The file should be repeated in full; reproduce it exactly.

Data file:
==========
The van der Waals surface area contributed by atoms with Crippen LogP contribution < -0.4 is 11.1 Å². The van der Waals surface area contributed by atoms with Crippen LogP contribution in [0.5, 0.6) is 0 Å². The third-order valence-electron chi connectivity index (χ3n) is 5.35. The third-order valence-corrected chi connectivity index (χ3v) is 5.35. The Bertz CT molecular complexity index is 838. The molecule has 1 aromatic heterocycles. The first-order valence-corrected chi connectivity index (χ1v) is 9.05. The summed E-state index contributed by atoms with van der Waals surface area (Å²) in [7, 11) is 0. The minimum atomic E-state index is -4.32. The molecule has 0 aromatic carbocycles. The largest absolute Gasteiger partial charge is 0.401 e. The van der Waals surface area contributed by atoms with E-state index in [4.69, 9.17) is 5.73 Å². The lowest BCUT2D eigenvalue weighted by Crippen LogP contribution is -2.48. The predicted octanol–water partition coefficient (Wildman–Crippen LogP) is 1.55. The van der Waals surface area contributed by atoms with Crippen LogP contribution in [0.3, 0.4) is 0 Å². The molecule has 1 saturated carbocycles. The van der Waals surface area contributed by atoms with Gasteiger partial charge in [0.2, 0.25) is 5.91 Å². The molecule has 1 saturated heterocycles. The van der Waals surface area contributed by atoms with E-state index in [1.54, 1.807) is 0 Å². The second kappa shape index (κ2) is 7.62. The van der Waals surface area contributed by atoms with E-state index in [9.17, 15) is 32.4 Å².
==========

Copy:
The van der Waals surface area contributed by atoms with Crippen LogP contribution < -0.4 is 11.1 Å². The van der Waals surface area contributed by atoms with Crippen LogP contribution in [0.5, 0.6) is 0 Å². The third-order valence-electron chi connectivity index (χ3n) is 5.35. The third-order valence-corrected chi connectivity index (χ3v) is 5.35. The Bertz CT molecular complexity index is 838. The molecule has 1 aromatic heterocycles. The first-order valence-corrected chi connectivity index (χ1v) is 9.05. The summed E-state index contributed by atoms with van der Waals surface area (Å²) in [7, 11) is 0. The minimum atomic E-state index is -4.32. The molecule has 0 aromatic carbocycles. The largest absolute Gasteiger partial charge is 0.401 e. The van der Waals surface area contributed by atoms with E-state index in [4.69, 9.17) is 5.73 Å². The lowest BCUT2D eigenvalue weighted by Crippen LogP contribution is -2.48. The predicted octanol–water partition coefficient (Wildman–Crippen LogP) is 1.55. The van der Waals surface area contributed by atoms with Crippen LogP contribution in [0.3, 0.4) is 0 Å². The molecule has 1 saturated carbocycles. The van der Waals surface area contributed by atoms with Gasteiger partial charge in [0.2, 0.25) is 5.91 Å². The molecule has 1 saturated heterocycles. The van der Waals surface area contributed by atoms with E-state index in [1.54, 1.807) is 0 Å². The second kappa shape index (κ2) is 7.62. The van der Waals surface area contributed by atoms with E-state index in [9.17, 15) is 32.4 Å².